Jacob and Wilhelm Grimm published the first edition of their fairy tale collection in 1812 (first volume) and 1815 (second volume). This collection was republished in 1819, 1837, 1840, 1843, 1850 and 1857. This collection eventually contained 211 fairy tales and is known as the "big edition" (große Ausgabe). In addition, there was a "small edition" (kleine Ausgabe) containing 50 fairy tales, which was printed in 1825, 1833, 1836, 1841, 1844, 1847, 1850, 1853 and 1858.
The idea to collect fairy tales had been suggested by Clemens Brentano and Achim von Arnim, but when the brothers Grimm sent their manuscript to Brentano in 1810, Brentano didn't do anything with it and the manuscript disappeared, only to be rediscovered in the 20th century. Fortunately, the brothers Grimm had made a copy of the manuscript, so the could proceed to publish the collection.
Especially Jacob was interested in publishing the fairy tales as faithfully as they had been recorded, without embellishments. Even though the fairy tales had been collected in Hessen, later research has shown that some fairy tales indirectly derived from texts published by Charles Perrault, Madame d'Aulnoy or Mademoiselle de La Force. One of the brothers Grimms' sources was Marie Hassenpflug, who descended from Huguenots who had once fled France. The fairy tales she told the brothers Grimm include Little Brother and Little Sister (Brüderchen und Schwesterchen), Briar Rose (Dornröschen; collected by Perrault in France) and The Girl Without Hands (Das Mädchen ohne Hände). In addition to oral sources, the brothers Grimm also used manuscripts and books dating from the 16th to the 18th centuries.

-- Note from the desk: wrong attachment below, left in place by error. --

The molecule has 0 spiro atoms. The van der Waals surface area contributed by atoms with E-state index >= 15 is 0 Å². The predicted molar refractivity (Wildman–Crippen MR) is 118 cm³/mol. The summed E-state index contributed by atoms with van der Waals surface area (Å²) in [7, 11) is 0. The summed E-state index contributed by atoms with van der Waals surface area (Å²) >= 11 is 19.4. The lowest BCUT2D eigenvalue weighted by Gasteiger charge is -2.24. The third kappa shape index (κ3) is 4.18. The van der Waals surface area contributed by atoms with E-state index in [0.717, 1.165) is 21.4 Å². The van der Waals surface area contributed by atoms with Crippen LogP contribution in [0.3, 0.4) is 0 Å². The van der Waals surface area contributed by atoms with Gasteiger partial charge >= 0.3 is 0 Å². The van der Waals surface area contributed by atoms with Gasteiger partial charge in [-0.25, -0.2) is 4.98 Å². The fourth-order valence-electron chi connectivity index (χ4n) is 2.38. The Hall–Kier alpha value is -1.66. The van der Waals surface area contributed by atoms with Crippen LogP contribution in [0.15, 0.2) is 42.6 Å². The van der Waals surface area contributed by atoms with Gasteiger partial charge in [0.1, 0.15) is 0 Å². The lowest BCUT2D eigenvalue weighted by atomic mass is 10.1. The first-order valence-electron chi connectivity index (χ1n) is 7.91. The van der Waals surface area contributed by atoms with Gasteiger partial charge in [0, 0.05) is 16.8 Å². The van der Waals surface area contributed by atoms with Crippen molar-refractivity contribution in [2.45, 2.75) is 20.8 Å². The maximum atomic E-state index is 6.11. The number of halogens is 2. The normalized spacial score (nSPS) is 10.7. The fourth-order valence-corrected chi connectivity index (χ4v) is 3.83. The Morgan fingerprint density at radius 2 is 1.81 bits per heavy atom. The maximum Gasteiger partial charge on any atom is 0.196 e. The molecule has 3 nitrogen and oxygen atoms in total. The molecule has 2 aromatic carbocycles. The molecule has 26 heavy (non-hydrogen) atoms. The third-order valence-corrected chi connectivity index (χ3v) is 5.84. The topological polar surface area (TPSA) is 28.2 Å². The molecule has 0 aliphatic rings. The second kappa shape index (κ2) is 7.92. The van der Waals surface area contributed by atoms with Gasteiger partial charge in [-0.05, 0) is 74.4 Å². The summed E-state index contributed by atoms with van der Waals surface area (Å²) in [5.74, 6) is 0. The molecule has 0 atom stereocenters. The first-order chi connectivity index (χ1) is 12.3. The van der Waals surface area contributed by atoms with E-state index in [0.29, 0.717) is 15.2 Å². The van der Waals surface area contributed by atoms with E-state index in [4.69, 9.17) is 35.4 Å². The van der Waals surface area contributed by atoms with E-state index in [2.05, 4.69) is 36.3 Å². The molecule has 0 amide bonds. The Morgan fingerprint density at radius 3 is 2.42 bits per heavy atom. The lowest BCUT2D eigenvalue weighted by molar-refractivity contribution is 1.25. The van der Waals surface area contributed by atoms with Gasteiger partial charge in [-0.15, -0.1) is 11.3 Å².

Whereas Jacob Grimm emphasised faithfulness, his brother Wilhelm, who was the main editor starting with the second volume, tended to amplify. For example, Wilhelm tended to replace the present tense with the preterite, indirect speech with direct speech and foreign words with German or Germanic words. He also liked proverbs, archaic expressions, diminutive forms and emotion words.
From the second edition onwards, Wilhelm Grimm increasingly fashioned the fairy tale collection as a children's book and some of his modifications can be explained by this: he removed objectionable passages or euphemised them to make them compatible with bourgeois decency. The "small edition" was even more strongly conceived as children's literature, both in its selection (a preference for fairy tales involving children) and in it style.
Those who wish to read the fairy tales in versions that come closest to what the brothers Grimm recorded should consult reprints or facsimiles of the first edition:
- Heinz Rölleke (editor): Die älteste Märchensammlung der Brüder Grimm. Synopse der Urfassung von 1810 and der Erstdrucke von 1812. Cologny-Genève, 1975.
- Friedrich Panzer (editor): Die KHM der Brüder Grimm. 1913.
- Heinz Rölleke and Ulrike Marquardt (editors): KHM, Faksimile der Erstauflage (1812/1815) mit den hs. Nachträgen der Brüder Grimm (Transkription, Kommentar, Nachwort). 3 volumes. 1986.
(KHM = Kinder- und Hausmärchen. hs. = handschriftlich, manuscript (adjective))
Source: Max Lüthi: Märchen. 8th edition, revised by Heinz Rölleke. Stuttgart: Metzler, 1990.